Roz Kaveney (rozk) wrote,
Roz Kaveney
rozk

How things happen

I had a salutary reminder this evening of what violence is like in the real world, and how you miss much of it even when it sort of happens to you.

I was sitting on the District Line train back from seeing Rob and Avedon and in a corner of the carriage reading a scholarly article about the post-Columbian plagues in Mesoamerica. And tutting to myself about the inadequacy of the author's model of how disease takes a society apart.

I was, of course, wearing my reading glasses, that stigmata of intellectual middle age.

Quite suddenly there were about six young AfroCaribbean men crowded into the last few feet of the carriage- and then one of them was flung out of the way and four of them started beating the fifth.
He fell onto the floor, via my lapm and they started kicking him, and he was trying to fend off their feet with wild kicking of his own. Both he and his chief assailant kicked me quite hard in the shins and knees, and it wasn't in any sense personal - it was as if they weren't even aware that I was there. After a bit, he crawled to the opposite corner and they moved in for serious stomping.

I scurried past them to the safety of the rest of the carriage, which was, incidentally, more or less full. I luckily did not think to use the camera on my mobile phone, but then, no more did anyone else.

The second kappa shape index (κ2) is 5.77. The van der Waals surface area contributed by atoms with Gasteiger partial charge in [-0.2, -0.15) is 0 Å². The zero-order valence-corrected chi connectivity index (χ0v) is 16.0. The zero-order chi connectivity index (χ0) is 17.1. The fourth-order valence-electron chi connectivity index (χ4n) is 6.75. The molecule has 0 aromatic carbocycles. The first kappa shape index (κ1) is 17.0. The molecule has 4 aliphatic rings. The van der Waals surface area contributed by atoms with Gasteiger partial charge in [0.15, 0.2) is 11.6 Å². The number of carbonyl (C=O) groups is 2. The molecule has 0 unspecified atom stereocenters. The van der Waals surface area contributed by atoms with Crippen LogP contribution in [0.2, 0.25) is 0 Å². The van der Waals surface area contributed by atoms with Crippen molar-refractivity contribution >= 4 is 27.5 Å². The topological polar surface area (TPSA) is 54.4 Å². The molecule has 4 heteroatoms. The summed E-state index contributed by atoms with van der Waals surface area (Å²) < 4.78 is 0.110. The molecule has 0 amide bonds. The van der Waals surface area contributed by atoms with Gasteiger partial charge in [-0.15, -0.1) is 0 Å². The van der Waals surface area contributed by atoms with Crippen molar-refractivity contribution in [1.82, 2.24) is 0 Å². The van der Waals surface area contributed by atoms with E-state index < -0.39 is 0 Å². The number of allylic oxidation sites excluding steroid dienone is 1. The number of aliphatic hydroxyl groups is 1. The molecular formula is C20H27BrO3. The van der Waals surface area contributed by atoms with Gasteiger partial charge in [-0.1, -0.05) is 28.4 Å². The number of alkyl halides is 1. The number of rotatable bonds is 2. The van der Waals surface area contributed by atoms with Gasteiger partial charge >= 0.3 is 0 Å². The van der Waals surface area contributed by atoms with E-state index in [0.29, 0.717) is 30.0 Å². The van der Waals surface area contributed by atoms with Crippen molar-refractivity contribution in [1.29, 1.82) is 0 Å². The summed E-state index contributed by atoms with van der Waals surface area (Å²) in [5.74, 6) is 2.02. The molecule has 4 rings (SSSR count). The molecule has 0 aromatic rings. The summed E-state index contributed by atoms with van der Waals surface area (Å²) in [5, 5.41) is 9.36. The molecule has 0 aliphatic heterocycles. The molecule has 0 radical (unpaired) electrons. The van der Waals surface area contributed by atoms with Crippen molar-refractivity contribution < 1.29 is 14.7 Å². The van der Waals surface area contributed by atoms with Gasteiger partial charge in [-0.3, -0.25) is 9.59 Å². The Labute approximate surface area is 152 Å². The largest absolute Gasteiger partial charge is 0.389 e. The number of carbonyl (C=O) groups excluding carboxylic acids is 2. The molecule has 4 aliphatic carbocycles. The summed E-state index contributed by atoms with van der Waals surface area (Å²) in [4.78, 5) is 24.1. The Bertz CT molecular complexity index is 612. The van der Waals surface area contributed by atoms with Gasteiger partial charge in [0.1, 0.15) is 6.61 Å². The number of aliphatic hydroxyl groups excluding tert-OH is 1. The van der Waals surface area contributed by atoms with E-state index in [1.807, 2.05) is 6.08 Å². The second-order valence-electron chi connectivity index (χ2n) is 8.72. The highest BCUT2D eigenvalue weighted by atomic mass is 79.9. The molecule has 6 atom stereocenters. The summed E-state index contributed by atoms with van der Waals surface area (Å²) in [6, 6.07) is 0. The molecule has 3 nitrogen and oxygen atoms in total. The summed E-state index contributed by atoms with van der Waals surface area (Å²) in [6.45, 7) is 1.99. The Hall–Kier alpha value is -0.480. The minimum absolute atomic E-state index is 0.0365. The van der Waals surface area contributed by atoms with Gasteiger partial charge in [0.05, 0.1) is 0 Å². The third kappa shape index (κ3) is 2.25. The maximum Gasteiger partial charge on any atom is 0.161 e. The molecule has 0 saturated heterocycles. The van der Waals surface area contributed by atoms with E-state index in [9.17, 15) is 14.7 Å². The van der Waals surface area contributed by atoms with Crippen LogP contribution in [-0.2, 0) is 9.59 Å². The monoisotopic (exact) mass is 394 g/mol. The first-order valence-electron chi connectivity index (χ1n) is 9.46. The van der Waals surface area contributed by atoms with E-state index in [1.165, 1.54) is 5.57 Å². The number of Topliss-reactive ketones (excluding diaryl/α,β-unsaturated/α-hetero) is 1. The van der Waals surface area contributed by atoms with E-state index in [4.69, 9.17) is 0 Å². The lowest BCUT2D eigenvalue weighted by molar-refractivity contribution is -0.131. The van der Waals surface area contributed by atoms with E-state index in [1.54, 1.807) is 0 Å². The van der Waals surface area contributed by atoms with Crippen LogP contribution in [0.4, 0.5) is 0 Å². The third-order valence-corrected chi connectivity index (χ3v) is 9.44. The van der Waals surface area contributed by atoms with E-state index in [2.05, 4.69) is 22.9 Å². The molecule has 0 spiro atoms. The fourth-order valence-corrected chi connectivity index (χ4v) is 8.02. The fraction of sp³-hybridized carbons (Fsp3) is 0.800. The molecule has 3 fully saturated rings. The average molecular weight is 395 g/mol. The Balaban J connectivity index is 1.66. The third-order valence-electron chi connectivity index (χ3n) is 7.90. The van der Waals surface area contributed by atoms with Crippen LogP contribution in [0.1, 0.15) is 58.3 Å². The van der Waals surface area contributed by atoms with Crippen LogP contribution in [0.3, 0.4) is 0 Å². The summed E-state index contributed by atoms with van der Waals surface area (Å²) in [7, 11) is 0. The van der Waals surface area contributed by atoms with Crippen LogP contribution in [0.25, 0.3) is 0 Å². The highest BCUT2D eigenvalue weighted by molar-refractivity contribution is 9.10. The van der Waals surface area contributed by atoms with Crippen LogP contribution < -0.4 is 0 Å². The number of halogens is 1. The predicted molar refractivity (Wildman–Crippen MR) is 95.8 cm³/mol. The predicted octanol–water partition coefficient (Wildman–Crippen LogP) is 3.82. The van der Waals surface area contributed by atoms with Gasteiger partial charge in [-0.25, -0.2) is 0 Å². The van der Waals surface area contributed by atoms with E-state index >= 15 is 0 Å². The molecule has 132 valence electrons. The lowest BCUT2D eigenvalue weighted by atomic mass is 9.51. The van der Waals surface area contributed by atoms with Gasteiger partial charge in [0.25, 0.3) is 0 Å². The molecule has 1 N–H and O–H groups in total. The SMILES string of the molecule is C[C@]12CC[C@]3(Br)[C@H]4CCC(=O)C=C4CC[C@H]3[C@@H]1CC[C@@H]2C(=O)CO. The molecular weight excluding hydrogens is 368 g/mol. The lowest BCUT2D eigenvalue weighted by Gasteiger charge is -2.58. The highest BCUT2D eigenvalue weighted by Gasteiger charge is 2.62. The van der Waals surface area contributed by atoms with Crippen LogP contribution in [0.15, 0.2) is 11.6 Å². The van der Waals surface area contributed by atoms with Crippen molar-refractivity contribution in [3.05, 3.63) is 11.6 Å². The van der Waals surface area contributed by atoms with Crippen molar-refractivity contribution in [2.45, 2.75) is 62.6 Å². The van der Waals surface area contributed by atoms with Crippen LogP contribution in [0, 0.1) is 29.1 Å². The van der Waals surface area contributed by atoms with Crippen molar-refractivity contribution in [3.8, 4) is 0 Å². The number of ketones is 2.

The thing is, these were guys who would clearly kill. I hope they didn't kill him or maim him - there was blood on the floor when they left, dragging him with them, at the next station. And I think the transport police caught them on the stairs, so obviously the CCTV was working.

When they cleared us off the train, they did not ask for witnesses - and the awful thing is that because it happened so quickly and because I had reading glasses on, I would not be all that good a witness even though it happened literally on top of me. I couldn't even say for certain whether the ringleader was wearing a white jacket with a black stripe down the arm, or the other way around.

It was a reminder of how little we actually know about important things when they happen to us.

I had a real sense of being in mortal danger, and I ran away and I did not get involved. I don't even know what it was about, because though they were all shouting at each other, it was in patois so thick I have no idea what they were talking about.

I was going to post about Iraq, and terrorism, and Islam. And perhaps I just did.

Sometimes life throws metaphors at you.
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